The lonely bank-employee Phillip follows a strict pattern of somewhat compulsive actions keeping his encounters with strangers to a minimum. When his home one day is robbed of all content ... See full summary »
Gustav Klint's famous "The Kiss" was stolen from an Austrian museum. The night-watchman on duty has an instant cardiac arrest, which brings his haughty daughter back from Paris, where she ... See full summary »
Leonidas, a young, ambitious police officer, is assigned to a remote island in the Aegean Sea. He dreams of solving important crimes, but there are few to be found in the sleepy beach ... See full summary »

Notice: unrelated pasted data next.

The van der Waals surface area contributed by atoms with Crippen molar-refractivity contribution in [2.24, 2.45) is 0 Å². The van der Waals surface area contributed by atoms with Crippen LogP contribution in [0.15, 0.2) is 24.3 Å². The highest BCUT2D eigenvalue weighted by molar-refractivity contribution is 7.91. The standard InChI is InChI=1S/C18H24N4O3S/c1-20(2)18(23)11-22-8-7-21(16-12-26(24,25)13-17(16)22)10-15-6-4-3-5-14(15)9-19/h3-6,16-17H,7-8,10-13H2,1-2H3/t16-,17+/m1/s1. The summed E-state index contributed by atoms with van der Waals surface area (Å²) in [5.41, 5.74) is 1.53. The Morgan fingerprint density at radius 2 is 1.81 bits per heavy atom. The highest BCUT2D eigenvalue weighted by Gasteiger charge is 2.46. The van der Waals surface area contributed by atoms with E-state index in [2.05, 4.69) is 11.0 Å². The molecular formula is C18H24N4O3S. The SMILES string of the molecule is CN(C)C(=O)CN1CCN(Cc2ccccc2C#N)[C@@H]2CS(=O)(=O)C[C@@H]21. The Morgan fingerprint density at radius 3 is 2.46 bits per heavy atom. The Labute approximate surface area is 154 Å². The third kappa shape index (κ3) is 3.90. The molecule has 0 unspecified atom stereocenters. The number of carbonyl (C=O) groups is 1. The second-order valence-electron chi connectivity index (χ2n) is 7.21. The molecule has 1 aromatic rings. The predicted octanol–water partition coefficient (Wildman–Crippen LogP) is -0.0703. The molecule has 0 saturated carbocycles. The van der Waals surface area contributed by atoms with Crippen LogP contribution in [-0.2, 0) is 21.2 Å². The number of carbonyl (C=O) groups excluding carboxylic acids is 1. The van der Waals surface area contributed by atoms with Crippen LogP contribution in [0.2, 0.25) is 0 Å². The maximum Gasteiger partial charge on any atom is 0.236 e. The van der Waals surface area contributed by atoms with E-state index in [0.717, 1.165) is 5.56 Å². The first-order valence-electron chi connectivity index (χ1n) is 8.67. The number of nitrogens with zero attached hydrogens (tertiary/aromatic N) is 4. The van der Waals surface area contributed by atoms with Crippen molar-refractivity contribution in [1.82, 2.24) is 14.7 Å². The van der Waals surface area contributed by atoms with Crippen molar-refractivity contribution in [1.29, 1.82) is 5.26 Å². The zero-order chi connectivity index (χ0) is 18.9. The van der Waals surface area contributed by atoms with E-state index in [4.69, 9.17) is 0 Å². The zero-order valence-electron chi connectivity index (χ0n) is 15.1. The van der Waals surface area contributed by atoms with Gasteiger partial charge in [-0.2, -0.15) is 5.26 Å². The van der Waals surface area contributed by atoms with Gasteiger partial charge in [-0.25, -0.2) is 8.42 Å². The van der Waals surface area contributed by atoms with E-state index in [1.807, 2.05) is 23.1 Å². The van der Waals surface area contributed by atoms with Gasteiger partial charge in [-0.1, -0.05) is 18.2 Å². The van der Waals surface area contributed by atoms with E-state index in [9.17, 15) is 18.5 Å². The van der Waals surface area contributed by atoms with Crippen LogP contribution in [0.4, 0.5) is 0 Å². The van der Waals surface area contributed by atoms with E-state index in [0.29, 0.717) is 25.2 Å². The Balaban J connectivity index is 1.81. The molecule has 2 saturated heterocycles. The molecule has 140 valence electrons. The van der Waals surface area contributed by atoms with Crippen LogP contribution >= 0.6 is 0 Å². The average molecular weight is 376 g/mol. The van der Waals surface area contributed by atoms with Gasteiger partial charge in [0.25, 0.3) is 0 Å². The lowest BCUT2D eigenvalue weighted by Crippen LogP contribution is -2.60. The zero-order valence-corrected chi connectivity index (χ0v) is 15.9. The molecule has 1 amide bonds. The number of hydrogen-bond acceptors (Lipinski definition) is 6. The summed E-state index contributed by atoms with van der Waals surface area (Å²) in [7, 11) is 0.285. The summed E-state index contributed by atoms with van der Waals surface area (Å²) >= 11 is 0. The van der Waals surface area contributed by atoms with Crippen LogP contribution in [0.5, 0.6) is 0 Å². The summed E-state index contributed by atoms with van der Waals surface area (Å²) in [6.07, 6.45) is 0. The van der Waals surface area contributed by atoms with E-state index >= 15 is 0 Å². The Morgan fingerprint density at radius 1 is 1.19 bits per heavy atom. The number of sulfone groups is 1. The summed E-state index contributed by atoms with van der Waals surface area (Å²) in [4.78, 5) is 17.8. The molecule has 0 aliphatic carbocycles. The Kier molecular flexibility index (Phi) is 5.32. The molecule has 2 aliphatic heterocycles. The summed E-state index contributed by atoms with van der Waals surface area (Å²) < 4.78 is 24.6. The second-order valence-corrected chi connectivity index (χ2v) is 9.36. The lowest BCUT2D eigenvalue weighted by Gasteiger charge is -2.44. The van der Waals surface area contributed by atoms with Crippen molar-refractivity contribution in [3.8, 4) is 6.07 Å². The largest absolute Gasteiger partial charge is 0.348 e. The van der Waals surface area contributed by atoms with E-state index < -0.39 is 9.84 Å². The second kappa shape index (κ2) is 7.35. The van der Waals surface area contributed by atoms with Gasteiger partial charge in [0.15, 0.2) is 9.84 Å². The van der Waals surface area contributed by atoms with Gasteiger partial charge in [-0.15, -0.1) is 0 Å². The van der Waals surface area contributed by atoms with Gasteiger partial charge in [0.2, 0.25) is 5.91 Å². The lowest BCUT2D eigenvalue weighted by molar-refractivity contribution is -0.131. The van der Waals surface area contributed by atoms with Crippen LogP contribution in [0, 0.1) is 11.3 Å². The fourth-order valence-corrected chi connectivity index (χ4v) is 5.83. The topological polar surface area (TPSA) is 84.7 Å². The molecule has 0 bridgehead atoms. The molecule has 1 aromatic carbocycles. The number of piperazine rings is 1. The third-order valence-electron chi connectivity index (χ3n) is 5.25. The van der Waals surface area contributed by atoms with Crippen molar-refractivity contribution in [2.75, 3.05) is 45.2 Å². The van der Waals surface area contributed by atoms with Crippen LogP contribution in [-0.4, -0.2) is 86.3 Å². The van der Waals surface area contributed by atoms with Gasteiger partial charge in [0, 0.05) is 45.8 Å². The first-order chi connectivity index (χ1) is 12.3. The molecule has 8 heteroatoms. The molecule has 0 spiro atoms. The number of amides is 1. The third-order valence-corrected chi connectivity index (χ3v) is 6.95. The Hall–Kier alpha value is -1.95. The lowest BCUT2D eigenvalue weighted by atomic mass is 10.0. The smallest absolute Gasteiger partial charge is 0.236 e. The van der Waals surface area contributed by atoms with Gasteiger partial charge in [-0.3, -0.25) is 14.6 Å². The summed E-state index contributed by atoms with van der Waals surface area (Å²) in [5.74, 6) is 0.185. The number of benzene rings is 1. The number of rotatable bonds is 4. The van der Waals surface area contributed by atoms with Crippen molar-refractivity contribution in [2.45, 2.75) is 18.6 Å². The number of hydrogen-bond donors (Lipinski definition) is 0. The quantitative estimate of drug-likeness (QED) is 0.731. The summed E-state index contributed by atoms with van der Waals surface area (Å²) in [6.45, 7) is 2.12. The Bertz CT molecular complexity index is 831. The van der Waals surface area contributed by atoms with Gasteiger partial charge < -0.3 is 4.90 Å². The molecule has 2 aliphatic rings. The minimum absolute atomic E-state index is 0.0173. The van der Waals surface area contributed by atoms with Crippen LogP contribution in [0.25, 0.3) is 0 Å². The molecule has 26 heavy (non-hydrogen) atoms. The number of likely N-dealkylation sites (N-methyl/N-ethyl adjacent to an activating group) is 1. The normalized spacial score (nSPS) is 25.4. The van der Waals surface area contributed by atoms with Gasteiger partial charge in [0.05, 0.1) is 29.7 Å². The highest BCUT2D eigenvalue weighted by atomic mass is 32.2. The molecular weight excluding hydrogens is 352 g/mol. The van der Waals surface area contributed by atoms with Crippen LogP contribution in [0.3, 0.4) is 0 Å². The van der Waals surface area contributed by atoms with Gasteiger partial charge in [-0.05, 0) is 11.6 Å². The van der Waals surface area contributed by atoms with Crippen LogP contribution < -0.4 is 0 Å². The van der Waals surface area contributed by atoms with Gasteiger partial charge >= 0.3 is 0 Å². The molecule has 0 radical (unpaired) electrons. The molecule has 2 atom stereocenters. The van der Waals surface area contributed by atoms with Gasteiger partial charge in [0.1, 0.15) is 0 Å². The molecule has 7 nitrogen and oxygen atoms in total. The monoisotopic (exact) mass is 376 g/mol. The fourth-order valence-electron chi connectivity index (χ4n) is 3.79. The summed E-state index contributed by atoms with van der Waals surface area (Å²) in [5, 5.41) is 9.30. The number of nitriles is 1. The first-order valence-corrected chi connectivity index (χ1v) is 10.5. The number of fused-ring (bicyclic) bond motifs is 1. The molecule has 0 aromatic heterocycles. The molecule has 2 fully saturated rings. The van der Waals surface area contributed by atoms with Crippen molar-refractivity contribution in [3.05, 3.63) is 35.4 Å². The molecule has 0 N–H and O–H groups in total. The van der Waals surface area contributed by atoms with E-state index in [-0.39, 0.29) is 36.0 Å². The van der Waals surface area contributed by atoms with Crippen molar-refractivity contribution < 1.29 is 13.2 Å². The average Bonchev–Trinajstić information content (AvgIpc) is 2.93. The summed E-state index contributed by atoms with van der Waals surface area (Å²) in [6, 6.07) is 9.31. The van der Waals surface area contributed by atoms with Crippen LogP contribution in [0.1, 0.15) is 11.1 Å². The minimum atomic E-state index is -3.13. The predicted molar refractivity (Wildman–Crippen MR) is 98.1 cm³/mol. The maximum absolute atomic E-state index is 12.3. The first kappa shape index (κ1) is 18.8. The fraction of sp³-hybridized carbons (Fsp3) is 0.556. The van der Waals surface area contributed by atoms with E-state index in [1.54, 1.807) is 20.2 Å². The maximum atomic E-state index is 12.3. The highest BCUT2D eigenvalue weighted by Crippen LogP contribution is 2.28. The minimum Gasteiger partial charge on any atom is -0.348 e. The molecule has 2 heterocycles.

Kinski is acting as if he hadn't read the script, or as if there was no script to begin with. His character Daniel Shore is the only link between two different plot lines, set in Marocco and Germany respectively. While there are some surface similarities between the two stories, it's hard to figure out what's going on, let alone what the actual sequence of events may be. As a result, the whole movie has a dreamy, semi-conscious quality. While that's probably off-putting for most viewers, I think it's actually an accomplishment. If you consider a certain kind of confusion a valuable experience, you will enjoy this. But if you look for straightforward storytelling, it will probably feel like a waste of time. Although David Lynch obviously plays in a league of his own, "Daniel Shore" reminded me of "Lost Highway" in some respects. It's a very promising first feature. I hope this well won't run dry any time soon.
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